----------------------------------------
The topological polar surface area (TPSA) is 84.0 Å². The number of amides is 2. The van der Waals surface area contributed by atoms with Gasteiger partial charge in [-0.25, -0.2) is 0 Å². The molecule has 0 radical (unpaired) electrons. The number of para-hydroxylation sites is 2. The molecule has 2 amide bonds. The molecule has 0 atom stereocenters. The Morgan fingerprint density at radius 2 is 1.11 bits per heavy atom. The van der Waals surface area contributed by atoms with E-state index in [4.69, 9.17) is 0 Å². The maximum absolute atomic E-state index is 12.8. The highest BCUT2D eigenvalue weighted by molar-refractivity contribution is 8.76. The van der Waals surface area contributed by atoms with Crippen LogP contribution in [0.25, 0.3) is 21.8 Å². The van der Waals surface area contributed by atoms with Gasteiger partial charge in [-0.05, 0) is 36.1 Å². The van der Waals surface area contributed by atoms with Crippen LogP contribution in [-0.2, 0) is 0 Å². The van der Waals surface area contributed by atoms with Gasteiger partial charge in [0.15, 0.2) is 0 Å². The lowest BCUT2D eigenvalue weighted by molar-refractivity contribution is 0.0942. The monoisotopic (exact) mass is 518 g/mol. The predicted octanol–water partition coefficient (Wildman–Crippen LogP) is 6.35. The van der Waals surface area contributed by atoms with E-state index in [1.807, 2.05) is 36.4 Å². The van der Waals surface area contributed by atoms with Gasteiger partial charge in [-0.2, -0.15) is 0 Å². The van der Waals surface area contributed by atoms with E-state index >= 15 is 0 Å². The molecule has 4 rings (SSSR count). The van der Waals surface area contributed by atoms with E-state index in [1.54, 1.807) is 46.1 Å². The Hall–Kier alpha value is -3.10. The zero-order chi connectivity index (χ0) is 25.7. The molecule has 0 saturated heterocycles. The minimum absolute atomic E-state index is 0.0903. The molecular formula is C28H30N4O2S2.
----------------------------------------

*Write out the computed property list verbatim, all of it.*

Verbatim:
The topological polar surface area (TPSA) is 84.0 Å². The number of amides is 2. The van der Waals surface area contributed by atoms with Gasteiger partial charge in [-0.25, -0.2) is 0 Å². The molecule has 0 radical (unpaired) electrons. The number of para-hydroxylation sites is 2. The molecule has 2 amide bonds. The molecule has 0 atom stereocenters. The Morgan fingerprint density at radius 2 is 1.11 bits per heavy atom. The van der Waals surface area contributed by atoms with E-state index in [4.69, 9.17) is 0 Å². The maximum absolute atomic E-state index is 12.8. The highest BCUT2D eigenvalue weighted by molar-refractivity contribution is 8.76. The van der Waals surface area contributed by atoms with Crippen LogP contribution in [0.25, 0.3) is 21.8 Å². The van der Waals surface area contributed by atoms with Gasteiger partial charge in [-0.05, 0) is 36.1 Å². The van der Waals surface area contributed by atoms with Crippen LogP contribution in [-0.2, 0) is 0 Å². The van der Waals surface area contributed by atoms with Gasteiger partial charge in [0.15, 0.2) is 0 Å². The lowest BCUT2D eigenvalue weighted by molar-refractivity contribution is 0.0942. The monoisotopic (exact) mass is 518 g/mol. The predicted octanol–water partition coefficient (Wildman–Crippen LogP) is 6.35. The van der Waals surface area contributed by atoms with E-state index in [1.807, 2.05) is 36.4 Å². The van der Waals surface area contributed by atoms with Gasteiger partial charge in [-0.2, -0.15) is 0 Å². The van der Waals surface area contributed by atoms with E-state index >= 15 is 0 Å². The molecule has 4 rings (SSSR count). The van der Waals surface area contributed by atoms with E-state index in [1.54, 1.807) is 46.1 Å². The Hall–Kier alpha value is -3.10. The zero-order chi connectivity index (χ0) is 25.7. The molecule has 0 saturated heterocycles. The minimum absolute atomic E-state index is 0.0903. The molecular formula is C28H30N4O2S2.